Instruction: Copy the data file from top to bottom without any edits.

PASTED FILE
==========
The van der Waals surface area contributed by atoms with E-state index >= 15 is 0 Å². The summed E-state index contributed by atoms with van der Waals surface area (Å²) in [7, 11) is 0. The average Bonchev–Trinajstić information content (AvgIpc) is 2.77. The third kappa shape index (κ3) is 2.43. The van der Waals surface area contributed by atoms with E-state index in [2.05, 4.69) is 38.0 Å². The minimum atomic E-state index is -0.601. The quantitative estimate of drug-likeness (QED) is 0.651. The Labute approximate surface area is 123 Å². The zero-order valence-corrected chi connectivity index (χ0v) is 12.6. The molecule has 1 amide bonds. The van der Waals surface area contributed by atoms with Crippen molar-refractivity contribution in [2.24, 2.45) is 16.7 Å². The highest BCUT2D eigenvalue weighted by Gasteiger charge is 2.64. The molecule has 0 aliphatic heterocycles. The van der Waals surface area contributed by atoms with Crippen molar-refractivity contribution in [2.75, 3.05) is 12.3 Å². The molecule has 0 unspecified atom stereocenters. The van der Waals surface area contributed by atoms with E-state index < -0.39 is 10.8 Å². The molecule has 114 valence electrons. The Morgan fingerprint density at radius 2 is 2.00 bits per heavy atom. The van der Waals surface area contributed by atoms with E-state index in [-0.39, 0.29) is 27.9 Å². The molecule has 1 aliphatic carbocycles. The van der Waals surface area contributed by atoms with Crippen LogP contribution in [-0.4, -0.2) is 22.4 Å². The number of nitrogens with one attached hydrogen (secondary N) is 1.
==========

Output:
The van der Waals surface area contributed by atoms with E-state index >= 15 is 0 Å². The summed E-state index contributed by atoms with van der Waals surface area (Å²) in [7, 11) is 0. The average Bonchev–Trinajstić information content (AvgIpc) is 2.77. The third kappa shape index (κ3) is 2.43. The van der Waals surface area contributed by atoms with E-state index in [2.05, 4.69) is 38.0 Å². The minimum atomic E-state index is -0.601. The quantitative estimate of drug-likeness (QED) is 0.651. The Labute approximate surface area is 123 Å². The zero-order valence-corrected chi connectivity index (χ0v) is 12.6. The molecule has 1 amide bonds. The van der Waals surface area contributed by atoms with Crippen molar-refractivity contribution in [2.24, 2.45) is 16.7 Å². The highest BCUT2D eigenvalue weighted by Gasteiger charge is 2.64. The molecule has 0 aliphatic heterocycles. The van der Waals surface area contributed by atoms with Crippen molar-refractivity contribution in [2.75, 3.05) is 12.3 Å². The molecule has 0 unspecified atom stereocenters. The van der Waals surface area contributed by atoms with E-state index < -0.39 is 10.8 Å². The molecule has 114 valence electrons. The Morgan fingerprint density at radius 2 is 2.00 bits per heavy atom. The van der Waals surface area contributed by atoms with E-state index in [-0.39, 0.29) is 27.9 Å². The molecule has 1 aliphatic carbocycles. The van der Waals surface area contributed by atoms with Crippen LogP contribution in [-0.4, -0.2) is 22.4 Å². The number of nitrogens with one attached hydrogen (secondary N) is 1.